Although that short paragraph underscores how driven Tutu was during his life, it fails to capture either the hardships he endured or the joy he generated. Berger notes, “For much of his life, Archbishop Tutu was a spellbinding preacher, his voice by turns sonorous and high-pitched. He often descended from the pulpit to embrace his parishioners. Occasionally he would break into a pixielike dance in the aisles, punctuating his message with the wit and the chuckling that became his hallmark, inviting his audience into a jubilant bond of fellowship. While assuring his parishioners of God’s love, he exhorted them to follow the path of nonviolence in their struggle.” In its tribute to Archbishop Tutu, the Nelson Mandela Foundation stated, “He was an extraordinary human being. A thinker. A leader. A shepherd.”
Although he stood a diminutive 5-feet 5-inches tall, he cast a shadow around the world. South African President Cyril Ramaphosa called Tutu “a patriot without equal; a leader of principle and pragmatism who gave meaning to the biblical insight that faith without works is dead.” Tutu viewed the 1984 Nobel Peace Prize as a pivotal point in his career. After receiving the prize, he “remarked, with his characteristic good humor, that one day no one was listening and suddenly, after the prize, anything he said — ‘the oracle has spoken!'”
Many of the tributes paid to the Archbishop called him effervescent, which the dictionary defines as being “vivacious and enthusiastic.” This characteristic was on full display when, in 1994, he was able to cast his ballot in South Africa’s first democratic elections. On that occasion, he said, “I want to sing, I want to cry, I want to laugh. Everything together. And jump and dance. The day has arrived — yippee!” But he also had a serious side. He said of himself, “I am a man of peace, but not a pacifist.”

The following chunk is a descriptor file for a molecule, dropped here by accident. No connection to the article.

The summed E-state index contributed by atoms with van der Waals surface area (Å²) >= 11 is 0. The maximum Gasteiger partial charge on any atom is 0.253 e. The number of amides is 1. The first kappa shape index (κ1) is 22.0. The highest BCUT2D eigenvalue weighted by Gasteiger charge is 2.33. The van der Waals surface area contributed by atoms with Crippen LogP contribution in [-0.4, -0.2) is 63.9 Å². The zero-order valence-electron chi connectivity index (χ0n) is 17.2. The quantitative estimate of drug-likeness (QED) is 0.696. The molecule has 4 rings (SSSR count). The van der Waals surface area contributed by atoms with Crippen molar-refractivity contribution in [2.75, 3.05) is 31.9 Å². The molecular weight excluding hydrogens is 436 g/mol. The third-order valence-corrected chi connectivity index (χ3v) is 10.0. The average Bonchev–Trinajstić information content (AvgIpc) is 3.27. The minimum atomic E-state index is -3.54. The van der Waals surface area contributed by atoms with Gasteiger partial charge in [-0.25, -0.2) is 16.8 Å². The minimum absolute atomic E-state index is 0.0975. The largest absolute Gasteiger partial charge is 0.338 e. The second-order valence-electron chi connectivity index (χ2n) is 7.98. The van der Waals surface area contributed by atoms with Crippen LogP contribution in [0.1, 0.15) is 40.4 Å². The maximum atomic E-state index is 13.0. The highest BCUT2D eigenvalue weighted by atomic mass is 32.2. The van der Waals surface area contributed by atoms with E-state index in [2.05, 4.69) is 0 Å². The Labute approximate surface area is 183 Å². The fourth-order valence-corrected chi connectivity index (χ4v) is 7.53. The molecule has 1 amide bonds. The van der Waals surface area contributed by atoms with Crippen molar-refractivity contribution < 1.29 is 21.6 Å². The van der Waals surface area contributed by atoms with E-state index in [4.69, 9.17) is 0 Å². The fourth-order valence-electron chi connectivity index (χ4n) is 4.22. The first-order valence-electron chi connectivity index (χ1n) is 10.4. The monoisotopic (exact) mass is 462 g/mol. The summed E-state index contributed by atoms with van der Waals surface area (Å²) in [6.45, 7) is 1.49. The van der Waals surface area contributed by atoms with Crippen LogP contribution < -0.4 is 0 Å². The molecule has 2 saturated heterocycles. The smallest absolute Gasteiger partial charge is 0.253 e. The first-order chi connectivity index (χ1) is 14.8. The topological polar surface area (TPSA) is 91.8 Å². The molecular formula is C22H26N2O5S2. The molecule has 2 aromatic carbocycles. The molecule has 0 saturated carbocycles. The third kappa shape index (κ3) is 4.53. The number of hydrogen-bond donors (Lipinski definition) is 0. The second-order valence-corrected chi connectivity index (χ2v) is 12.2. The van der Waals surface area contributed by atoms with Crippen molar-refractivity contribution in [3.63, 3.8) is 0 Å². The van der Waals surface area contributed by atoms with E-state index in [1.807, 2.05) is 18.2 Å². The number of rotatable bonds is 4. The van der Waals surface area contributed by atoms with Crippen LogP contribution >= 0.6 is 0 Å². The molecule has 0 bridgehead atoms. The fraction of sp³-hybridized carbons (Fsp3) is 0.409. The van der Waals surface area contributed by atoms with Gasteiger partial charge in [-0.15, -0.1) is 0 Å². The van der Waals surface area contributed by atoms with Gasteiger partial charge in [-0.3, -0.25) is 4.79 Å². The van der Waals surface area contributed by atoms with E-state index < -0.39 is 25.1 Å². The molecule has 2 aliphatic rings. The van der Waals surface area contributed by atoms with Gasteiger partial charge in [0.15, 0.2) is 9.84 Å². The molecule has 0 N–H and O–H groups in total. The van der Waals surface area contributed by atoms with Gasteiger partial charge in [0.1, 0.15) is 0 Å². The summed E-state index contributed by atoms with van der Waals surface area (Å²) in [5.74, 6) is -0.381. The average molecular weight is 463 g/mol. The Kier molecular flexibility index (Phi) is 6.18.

Because of the time and circumstances in which he lived, his religious beliefs and his political beliefs often merged. He had tough messages for anybody who failed to live up to his high ideals. However, like the famous song from “Mary Poppins,” Tutu believed, “A spoonful of sugar helps the medicine go down.” His infectious smile and delightful sense of humor ensured his messages were heard and understood. The world needs more individuals who can blend strength with compassion and truth with forgiveness. Former President Barack Obama tweeted, “Archbishop Desmond Tutu was a mentor, a friend, and a moral compass for me and so many others. A universal spirit, Archbishop Tutu was grounded in the struggle for liberation and justice in his own country, but also concerned with injustice everywhere.”
Archbishop Tutu proved that a person doesn’t have to be large in stature to be a giant among men. Rest in peace. You deserve it.
 Andrew Harding, “Desmond Tutu: South Africa anti-apartheid hero dies aged 90,” BBC, 26 December 2021.
 Marilyn Berger, “Desmond Tutu, Whose Voice Helped Slay Apartheid, Dies at 90,” The New York Times, 26 December 2021.
 Staff, “Desmond Tutu Biographical,” The Nobel Prize, 1984.
 Ofeibea Quist-Arcton, “Desmond Tutu, an icon who helped end apartheid in South Africa, dies at 90,” NPR, 26 December 2021.